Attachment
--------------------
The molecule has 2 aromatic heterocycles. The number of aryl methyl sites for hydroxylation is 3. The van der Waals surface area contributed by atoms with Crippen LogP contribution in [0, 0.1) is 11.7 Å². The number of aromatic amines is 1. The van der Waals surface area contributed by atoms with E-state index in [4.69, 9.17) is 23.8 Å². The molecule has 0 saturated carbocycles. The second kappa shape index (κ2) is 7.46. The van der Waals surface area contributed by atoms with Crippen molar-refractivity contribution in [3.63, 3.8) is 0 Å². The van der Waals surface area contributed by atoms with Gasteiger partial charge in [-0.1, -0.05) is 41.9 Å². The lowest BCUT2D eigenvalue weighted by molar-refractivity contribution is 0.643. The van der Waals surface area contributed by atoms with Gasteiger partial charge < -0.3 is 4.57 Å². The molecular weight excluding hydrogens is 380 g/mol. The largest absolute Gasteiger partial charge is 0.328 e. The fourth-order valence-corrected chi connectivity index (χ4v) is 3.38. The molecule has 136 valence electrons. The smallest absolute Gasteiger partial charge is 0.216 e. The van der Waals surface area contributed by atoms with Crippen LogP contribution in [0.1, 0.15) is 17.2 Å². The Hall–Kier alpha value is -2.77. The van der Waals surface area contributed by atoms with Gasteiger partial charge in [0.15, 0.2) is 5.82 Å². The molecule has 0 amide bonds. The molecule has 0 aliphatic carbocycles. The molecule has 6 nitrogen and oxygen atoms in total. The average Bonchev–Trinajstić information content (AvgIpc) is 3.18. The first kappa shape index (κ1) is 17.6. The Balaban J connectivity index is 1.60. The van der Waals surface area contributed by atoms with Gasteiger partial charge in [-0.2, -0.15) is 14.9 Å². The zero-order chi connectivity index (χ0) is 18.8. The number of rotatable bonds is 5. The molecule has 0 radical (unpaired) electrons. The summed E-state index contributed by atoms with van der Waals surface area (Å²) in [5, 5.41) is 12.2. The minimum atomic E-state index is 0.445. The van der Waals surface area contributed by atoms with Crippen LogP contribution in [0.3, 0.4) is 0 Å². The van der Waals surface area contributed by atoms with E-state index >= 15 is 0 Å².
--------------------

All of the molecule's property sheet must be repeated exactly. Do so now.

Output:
The molecule has 2 aromatic heterocycles. The number of aryl methyl sites for hydroxylation is 3. The van der Waals surface area contributed by atoms with Crippen LogP contribution in [0, 0.1) is 11.7 Å². The number of aromatic amines is 1. The van der Waals surface area contributed by atoms with E-state index in [4.69, 9.17) is 23.8 Å². The molecule has 0 saturated carbocycles. The second kappa shape index (κ2) is 7.46. The van der Waals surface area contributed by atoms with Crippen molar-refractivity contribution in [3.63, 3.8) is 0 Å². The van der Waals surface area contributed by atoms with Gasteiger partial charge in [-0.1, -0.05) is 41.9 Å². The lowest BCUT2D eigenvalue weighted by molar-refractivity contribution is 0.643. The van der Waals surface area contributed by atoms with Gasteiger partial charge < -0.3 is 4.57 Å². The molecular weight excluding hydrogens is 380 g/mol. The largest absolute Gasteiger partial charge is 0.328 e. The fourth-order valence-corrected chi connectivity index (χ4v) is 3.38. The molecule has 136 valence electrons. The smallest absolute Gasteiger partial charge is 0.216 e. The van der Waals surface area contributed by atoms with Crippen LogP contribution in [0.1, 0.15) is 17.2 Å². The Hall–Kier alpha value is -2.77. The van der Waals surface area contributed by atoms with Gasteiger partial charge in [0.15, 0.2) is 5.82 Å². The molecule has 0 amide bonds. The molecule has 0 aliphatic carbocycles. The molecule has 6 nitrogen and oxygen atoms in total. The average Bonchev–Trinajstić information content (AvgIpc) is 3.18. The first kappa shape index (κ1) is 17.6. The Balaban J connectivity index is 1.60. The van der Waals surface area contributed by atoms with Gasteiger partial charge in [-0.2, -0.15) is 14.9 Å². The zero-order chi connectivity index (χ0) is 18.8. The number of rotatable bonds is 5. The molecule has 0 radical (unpaired) electrons. The summed E-state index contributed by atoms with van der Waals surface area (Å²) in [5, 5.41) is 12.2. The minimum atomic E-state index is 0.445. The van der Waals surface area contributed by atoms with Crippen LogP contribution in [0.3, 0.4) is 0 Å². The van der Waals surface area contributed by atoms with E-state index >= 15 is 0 Å².